The solution: a Dutch Auction IPO
So what can we do? If you can’t predict how retail investors will behave, do we just have to roll the dice knowing that sometimes a stock will likely shoot up (LinkedIn) and other times it will trade below issue (Pandora)? Are we doomed for all future IPOs attracting significant retail investor demand (i.e., Facebook)? Thankfully, I think there is a better way. I think the answer is the rarely used dutch auction IPO process.
You can read about what a dutch auction is here, but the important thing to note is that if done right it opens up the bidding process to any retail investor that is interested. Google made this structure famous back in 2004 when they used it for their IPO. Don’t have an account with one of the investment bankers managing or co-managing the IPO? No worries, because of the IPO you can set up an account, place your own bid, and actually get an allocation assuming your bid is above the ultimate issue price.
That all sounds good in theory, but how did it work in reality? Google priced their IPO at $85. On day 1 it closed at $100.34, representing an 18% increase. How about 2 weeks later? On September 2, 2004 – exactly two weeks later from it’s August 19 debut – it closed at $101.54.
There is no such thing as a perfectly priced IPO, but that ain’t bad. Everyone won in that scenario. Google maximized their proceeds. Long-term institutional investors still got the 15% IPO discount. And retail investors had access prior to a first day pop. This last point it very important. In both the LinkedIn and Pandora IPO’s the retail investors – the ones that love those services – are really the ones that get screwed. They buy at the height of the mania, and then within in weeks (LinkedIn) or days (Pandora) when the mania stops and the market value moves to intrinsic value they find themselves way underwater.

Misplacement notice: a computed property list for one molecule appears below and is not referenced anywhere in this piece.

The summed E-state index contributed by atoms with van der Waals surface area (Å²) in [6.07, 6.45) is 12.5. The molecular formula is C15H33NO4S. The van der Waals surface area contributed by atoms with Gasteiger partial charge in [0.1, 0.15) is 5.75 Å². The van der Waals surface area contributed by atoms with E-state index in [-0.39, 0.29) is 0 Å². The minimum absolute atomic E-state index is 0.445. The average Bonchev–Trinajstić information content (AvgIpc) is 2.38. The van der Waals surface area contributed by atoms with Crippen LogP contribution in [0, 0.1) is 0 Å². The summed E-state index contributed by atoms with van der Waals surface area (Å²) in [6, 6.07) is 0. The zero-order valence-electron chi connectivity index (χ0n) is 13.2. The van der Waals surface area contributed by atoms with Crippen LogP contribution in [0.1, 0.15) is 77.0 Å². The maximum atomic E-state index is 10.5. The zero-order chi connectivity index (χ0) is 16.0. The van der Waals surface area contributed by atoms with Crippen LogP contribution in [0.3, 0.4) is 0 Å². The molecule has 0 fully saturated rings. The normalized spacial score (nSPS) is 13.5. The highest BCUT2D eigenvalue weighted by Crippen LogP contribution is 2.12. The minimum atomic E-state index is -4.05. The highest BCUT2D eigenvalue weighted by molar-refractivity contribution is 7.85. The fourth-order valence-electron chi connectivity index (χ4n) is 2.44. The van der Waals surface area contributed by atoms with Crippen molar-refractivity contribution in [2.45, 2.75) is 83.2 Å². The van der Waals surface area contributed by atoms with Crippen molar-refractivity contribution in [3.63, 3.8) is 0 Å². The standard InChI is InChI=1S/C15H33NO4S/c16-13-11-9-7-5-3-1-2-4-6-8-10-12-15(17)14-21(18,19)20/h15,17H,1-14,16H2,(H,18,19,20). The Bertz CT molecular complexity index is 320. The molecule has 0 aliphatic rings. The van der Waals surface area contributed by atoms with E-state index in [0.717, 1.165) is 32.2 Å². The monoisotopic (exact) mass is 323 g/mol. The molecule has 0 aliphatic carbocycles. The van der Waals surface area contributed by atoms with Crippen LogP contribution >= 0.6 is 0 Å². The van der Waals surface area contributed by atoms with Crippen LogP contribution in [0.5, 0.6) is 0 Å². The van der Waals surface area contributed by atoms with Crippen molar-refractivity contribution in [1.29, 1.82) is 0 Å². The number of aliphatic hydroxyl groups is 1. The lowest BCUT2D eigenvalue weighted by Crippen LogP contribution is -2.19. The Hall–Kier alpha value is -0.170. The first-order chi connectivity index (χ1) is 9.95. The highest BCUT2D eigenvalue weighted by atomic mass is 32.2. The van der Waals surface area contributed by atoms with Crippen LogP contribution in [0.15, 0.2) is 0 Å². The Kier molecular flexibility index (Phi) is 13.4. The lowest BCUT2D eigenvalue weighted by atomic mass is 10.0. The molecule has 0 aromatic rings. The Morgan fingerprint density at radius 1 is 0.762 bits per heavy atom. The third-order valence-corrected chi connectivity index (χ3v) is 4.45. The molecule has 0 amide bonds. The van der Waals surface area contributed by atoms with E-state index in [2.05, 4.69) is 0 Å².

Facebook will supposedly go public in 2012. I’m hoping they – like Google – can be just as innovative with their IPO as they are with their technology innovations.
At Shasta our sweet spot is investing in series A companies, but we’ll also invest in seed stage companies and also in series B companies. Because we invest across various stages I’m often asked by entrepreneurs about the differences between these various financing rounds. Many investors define these differences in terms of round sizes or valuations, but I prefer to think about it more in terms relating to the key milestones associated with each financing round. A company’s capital requirements may vary from one sector to another, but all companies eventually need to achieve a similar set of milestones to build a valuable company. The framework below is admittedly oversimplified and there will always be exceptions, but I still find this to be useful rule of thumb for me when evaluating a company’s progress.
Pre-financing: define a hypothesis
Before a company raises any money they start with an idea. Identify a problem. Identify a target customer. Start building the product that you believe will effectively solve your target customer’s pain.
Seed round: build a product that someone wants
Often your original hypothesis will be wrong. Maybe the pain point isn’t as great as you thought. Maybe your product is too complex. Keep experimenting until you find something that your customers really want. I’ve often seen what was initially an afterthought feature prove to be the most valuable piece of software for customers. At this stage of development I’m less concerned about broad reach or absolute revenue. Focus on engagement. Prove that your early customers love and depend on your software.
Series A: find a repeatable, scalable, and economic customer acquisition model
Now that you’ve got a product that people want, figure out how to get more of them using it. How do you make them aware of your service? What is the right messaging to attract and convert them into customers? How much does it cost to acquire a new customer relative to the the lifetime value of that customer? Just like finding a product that people want, this is an iterative process. Test various channels and distribution partners. Measure efficacy and cost of each and every channel. Optimize your revenue model to increase lifetime value. Continue doing this until you’ve proven you’ve got a repeatable model ready to scale.